Artists and cultural workers in Slovenia survived a turbulent, insecure, sleepless, and exhausting year and members of the artistic team of CoFestival joined activist cultural comrades-in-arms in the fight for the assurance of basic conditions for artistic and cultural work. On proletariat days and nights.


Since the conclusion of the CoFestival 2017, the team members together with numerous comrades-in-arms filled in 851 pages of different funding applications to generate resources for our work and programmes, helped to write petitions against xenophobic attacks on co-workers and friends that live and work in Slovenia and are not residents of our country, and public letters in the name of the wider artistic community. We participated in countless activist meetings and discussions at national and local institutions, exposed ourselves in the media and together with colleagues from Asociacija – association of NGOs and self-employed individuals in the field of culture – fought with the political elites and the administration of the Republic of Slovenia to prevent the destruction of local culture and art landscape with headlong legislation. When also public cultural institutions and amateur cultural actors joined in, we fought even stronger for them as well. We took the trouble to try to assign the real value to the currency of passion with which the local political public would like to evaluate our work. Artistic and cultural work needs space, time, fair payment and social rights! In May 2018 we gathered at the Republic Square right before the parliamentary elections to publicly protest against the malignant politics of hatred that took roots in the Slovenian social fabric due to the diabolical policies and soon after, together with colleagues from Asociacija, demanded from the political parties to clearly present their standpoints on art and culture to us.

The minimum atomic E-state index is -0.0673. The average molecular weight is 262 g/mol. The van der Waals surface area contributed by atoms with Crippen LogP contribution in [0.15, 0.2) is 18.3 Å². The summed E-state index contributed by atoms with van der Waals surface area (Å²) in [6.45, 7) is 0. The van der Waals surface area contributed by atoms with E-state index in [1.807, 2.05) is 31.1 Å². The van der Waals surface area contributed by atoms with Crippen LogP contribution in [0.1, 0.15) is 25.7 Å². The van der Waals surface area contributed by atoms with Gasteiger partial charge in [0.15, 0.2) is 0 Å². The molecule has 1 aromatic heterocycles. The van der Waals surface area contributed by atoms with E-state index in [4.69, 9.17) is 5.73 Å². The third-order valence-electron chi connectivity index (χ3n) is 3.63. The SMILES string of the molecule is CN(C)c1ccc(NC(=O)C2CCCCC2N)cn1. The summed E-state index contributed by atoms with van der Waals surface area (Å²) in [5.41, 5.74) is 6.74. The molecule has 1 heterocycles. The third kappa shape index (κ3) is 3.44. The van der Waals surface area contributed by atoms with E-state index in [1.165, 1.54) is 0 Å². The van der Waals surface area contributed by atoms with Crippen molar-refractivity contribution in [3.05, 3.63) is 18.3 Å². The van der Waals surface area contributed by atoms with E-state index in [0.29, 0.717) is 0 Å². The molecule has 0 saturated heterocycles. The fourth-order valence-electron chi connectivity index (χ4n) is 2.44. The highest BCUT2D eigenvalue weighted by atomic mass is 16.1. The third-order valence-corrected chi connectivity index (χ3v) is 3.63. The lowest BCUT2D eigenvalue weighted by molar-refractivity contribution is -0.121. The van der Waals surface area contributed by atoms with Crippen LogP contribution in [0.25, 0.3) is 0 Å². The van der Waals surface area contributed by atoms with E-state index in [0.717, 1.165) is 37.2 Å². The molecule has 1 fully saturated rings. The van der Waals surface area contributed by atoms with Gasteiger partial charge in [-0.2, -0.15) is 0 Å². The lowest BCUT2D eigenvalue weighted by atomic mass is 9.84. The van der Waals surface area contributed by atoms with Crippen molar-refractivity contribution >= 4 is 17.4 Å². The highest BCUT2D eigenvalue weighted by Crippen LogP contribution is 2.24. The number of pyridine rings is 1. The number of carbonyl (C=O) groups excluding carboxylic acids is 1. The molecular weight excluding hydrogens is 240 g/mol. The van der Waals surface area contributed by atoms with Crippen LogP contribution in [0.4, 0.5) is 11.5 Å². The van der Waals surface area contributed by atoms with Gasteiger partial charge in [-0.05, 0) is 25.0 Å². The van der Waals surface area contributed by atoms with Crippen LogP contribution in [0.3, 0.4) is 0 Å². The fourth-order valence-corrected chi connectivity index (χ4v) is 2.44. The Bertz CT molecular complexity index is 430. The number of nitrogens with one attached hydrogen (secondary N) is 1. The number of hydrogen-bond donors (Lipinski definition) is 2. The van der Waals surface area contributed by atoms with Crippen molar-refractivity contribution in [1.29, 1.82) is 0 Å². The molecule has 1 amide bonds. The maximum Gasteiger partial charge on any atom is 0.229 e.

Right before this year’s edition of CoFestival we feel as if we just returned from the front-line, where the fight is still ongoing, and we are extremely proud on our cultural comrades, colleagues, friends, and acquaintances that are not prepared to sacrifice their wide spectrum of forms of life just to be able to survive, among those also the ones working in areas of science, art, education, and culture. We feel that we managed to wake up and regenerate the local (cultural) public sphere with the emergence of a warm climate that was missing in the local artistic and cultural ecosystem for several years.


This year’s programme of CoFestival would make European Constructivists very proud, as several aspects are related to the artistic tendencies of this movement. The treatment of choreographic, architectural, production, organisational, technological, bodily, and, with the latter, also existential materialities is repositioned from the level of composition to the level of (interdisciplinary) artistic construction in almost all works of this year’s CoFestival. In them, the work of art includes besides the final product also its procedural and material properties and specialities but even – since we are dealing with dance or choreographic works – a certain determination through the physical properties that are opening political and social implications in the dancing bodies.